your system, never take more than one 150-milligram tablet at a time,
and limit your total daily intake to 2 doses (300 milligrams).
A variety of conditions can predispose you to seizures, including:
- Prior head injuries
- Prior seizures
- Central nervous system tumors
- Cirrhosis of the liver
- Too much alcohol
- Abrupt withdrawal from alcohol, tranquilizers, or sedatives
- Addiction to narcotics or cocaine
- Use of over-the-counter stimulants or diet pills
- Use of diabetes medications
- Use of antidepressants, major tranquilizers, steroids, or theophylline
If any of these apply to you, use Zyban with care. If you do have a
seizure while taking Zyban, stop taking the drug and never take it
Stop taking Zyban and call your doctor immediately if you have
difficulty breathing or swallowing; notice swelling in your face, lips,
tongue, or throat; develop swollen arms and legs; or break out with
itchy eruptions. These are warning signs of a potentially severe
If you have a liver or kidney condition, make sure the doctor is
aware of it. Your dosage may need to be reduced. (If you have severe
cirrhosis of the liver, your dosage must be reduced.) Also make certain
the doctor knows about any heart condition you may have.
Zyban can interfere with your driving ability. Don't drive or
operate dangerous machinery until you are certain of the drug's effect
Possible food and drug interactions when taking Zyban
If Zyban is used with certain other drugs, the effects of either
could be increased, decreased, or altered. It is especially important
to check with your doctor before combining Zyban with the following:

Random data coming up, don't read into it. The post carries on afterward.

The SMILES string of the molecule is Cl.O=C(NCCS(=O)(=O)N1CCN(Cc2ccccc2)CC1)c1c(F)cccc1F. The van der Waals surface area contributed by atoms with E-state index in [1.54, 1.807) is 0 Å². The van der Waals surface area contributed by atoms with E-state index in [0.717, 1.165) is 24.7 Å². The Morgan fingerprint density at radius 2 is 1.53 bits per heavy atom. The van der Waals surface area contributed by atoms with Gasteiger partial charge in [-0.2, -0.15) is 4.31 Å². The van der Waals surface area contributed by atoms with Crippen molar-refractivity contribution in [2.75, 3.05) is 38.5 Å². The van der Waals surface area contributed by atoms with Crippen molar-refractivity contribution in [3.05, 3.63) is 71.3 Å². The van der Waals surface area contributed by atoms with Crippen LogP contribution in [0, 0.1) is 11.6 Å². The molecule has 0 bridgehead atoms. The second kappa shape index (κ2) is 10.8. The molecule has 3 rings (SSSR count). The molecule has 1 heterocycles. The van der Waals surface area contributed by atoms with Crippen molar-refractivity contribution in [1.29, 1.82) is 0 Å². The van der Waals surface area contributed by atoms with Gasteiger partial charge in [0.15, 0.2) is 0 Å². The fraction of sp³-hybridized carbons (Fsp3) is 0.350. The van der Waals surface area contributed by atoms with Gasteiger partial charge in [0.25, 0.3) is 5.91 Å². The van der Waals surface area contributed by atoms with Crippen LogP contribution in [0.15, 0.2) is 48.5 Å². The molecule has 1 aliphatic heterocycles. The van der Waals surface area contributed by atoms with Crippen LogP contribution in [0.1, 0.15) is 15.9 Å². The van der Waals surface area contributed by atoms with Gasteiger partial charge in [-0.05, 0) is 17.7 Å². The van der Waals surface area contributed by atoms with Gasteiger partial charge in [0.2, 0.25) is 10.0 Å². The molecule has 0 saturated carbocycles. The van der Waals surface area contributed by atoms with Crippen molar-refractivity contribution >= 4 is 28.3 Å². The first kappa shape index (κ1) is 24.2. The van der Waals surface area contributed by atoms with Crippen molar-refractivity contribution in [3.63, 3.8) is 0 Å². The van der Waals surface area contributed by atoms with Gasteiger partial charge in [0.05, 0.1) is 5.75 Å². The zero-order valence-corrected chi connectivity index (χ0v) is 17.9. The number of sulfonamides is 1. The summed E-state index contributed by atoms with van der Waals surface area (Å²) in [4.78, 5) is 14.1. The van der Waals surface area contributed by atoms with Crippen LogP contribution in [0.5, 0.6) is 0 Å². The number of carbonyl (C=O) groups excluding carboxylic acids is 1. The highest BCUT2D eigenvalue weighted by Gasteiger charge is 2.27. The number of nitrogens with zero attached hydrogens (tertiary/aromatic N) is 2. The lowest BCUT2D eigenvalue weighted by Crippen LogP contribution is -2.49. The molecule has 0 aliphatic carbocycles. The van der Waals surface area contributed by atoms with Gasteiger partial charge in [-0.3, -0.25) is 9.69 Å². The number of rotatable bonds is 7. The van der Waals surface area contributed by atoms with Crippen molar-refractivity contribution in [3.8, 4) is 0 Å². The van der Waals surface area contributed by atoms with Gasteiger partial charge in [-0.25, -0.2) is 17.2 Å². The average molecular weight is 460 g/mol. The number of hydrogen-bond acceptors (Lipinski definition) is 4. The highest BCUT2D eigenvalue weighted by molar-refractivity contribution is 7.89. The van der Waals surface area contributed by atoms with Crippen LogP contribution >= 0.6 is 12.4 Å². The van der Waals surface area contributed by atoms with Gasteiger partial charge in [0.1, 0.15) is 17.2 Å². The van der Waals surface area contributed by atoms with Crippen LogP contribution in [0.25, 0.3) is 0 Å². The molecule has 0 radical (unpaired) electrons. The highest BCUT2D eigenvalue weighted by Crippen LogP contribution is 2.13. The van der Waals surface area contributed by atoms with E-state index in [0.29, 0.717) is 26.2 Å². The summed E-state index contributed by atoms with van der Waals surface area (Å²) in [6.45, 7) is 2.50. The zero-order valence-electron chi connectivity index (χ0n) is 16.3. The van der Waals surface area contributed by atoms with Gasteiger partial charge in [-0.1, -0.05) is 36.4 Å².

- Beta-blockers (heart and blood pressure medications)
- Heart-stabilizing drugs
- Major tranquilizers
- MAO inhibitors
- Steroids such as prednisone and hydrocortisone
Quitting smoking, with or without Zyban treatment, could change the
way your body metabolizes certain drugs, for example, theophylline and
warfarin. Make sure your doctor knows all the prescription and
over-the-counter medicines you're taking.
Special information if you are pregnant or breastfeeding
Zyban has not been tested in pregnant women. If you are pregnant or
plan to become pregnant, do your best to quit smoking with the aid of
counseling and support before turning to drug therapy. For the sake of
the baby, you should avoid smoking or taking nicotine in any other form
Zyban appears in breast milk and could affect a nursing infant. Ask
your doctor whether it will be better to discontinue the medication or
to stop breastfeeding.
Recommended dosage for Zyban
The usual starting dose is one 150-milligram tablet in the morning
for the first 3 days. After that, take one 150-milligram tablet in the
morning and another in the early evening. Keep doses at least 8 hours
apart. The maximum recommended dose is 300 milligrams daily.
Continue taking Zyban for 7 to 12 weeks. Your doctor may recommend continuing treatment for up to 6 months.
Kidney and Liver Disease
Your doctor may reduce the frequency of your doses to avoid high
blood levels of Zyban. If you have severe cirrhosis of the liver, you
should take no more than 150 milligrams every
The safety and efficacy of Zyban have not been established in children under 18.
Information on Zyban overdose is limited. However, any medication
taken in excess can have serious consequences. If you suspect an
overdose, seek medical attention immediately.
Symptoms of Zyban overdose may include:
Blurred vision, confusion, grogginess, jitteriness, light-headedness, nausea, seizure, sluggishness, visual hallucinations